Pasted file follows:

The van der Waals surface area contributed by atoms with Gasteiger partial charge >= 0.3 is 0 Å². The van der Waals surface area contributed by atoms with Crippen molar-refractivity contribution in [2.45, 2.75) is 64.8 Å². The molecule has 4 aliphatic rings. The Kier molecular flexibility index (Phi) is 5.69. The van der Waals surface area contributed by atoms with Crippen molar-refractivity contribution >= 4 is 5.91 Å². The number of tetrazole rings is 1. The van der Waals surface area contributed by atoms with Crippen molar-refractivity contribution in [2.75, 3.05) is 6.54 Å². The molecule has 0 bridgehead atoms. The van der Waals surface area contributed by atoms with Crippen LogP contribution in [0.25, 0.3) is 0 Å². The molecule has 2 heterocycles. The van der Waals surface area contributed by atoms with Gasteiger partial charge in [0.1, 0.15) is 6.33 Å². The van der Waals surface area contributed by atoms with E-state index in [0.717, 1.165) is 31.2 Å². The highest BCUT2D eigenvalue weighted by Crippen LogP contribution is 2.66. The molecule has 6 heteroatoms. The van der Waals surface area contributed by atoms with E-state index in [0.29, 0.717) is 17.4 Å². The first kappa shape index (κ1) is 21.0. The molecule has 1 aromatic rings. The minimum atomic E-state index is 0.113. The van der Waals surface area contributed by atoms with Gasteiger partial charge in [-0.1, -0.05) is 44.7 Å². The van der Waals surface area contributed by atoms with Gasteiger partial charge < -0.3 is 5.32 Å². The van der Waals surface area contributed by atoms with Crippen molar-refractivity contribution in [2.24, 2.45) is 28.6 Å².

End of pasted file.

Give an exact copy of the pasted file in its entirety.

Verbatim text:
The van der Waals surface area contributed by atoms with Gasteiger partial charge >= 0.3 is 0 Å². The van der Waals surface area contributed by atoms with Crippen molar-refractivity contribution in [2.45, 2.75) is 64.8 Å². The molecule has 4 aliphatic rings. The Kier molecular flexibility index (Phi) is 5.69. The van der Waals surface area contributed by atoms with Crippen molar-refractivity contribution >= 4 is 5.91 Å². The number of tetrazole rings is 1. The van der Waals surface area contributed by atoms with Crippen molar-refractivity contribution in [2.75, 3.05) is 6.54 Å². The molecule has 0 bridgehead atoms. The van der Waals surface area contributed by atoms with Crippen LogP contribution in [0.25, 0.3) is 0 Å². The molecule has 2 heterocycles. The van der Waals surface area contributed by atoms with Gasteiger partial charge in [0.1, 0.15) is 6.33 Å². The van der Waals surface area contributed by atoms with E-state index in [0.717, 1.165) is 31.2 Å². The highest BCUT2D eigenvalue weighted by Crippen LogP contribution is 2.66. The molecule has 6 heteroatoms. The van der Waals surface area contributed by atoms with E-state index in [0.29, 0.717) is 17.4 Å². The first kappa shape index (κ1) is 21.0. The molecule has 1 aromatic rings. The minimum atomic E-state index is 0.113. The van der Waals surface area contributed by atoms with Gasteiger partial charge in [-0.1, -0.05) is 44.7 Å². The van der Waals surface area contributed by atoms with Gasteiger partial charge < -0.3 is 5.32 Å². The van der Waals surface area contributed by atoms with Crippen molar-refractivity contribution in [2.24, 2.45) is 28.6 Å².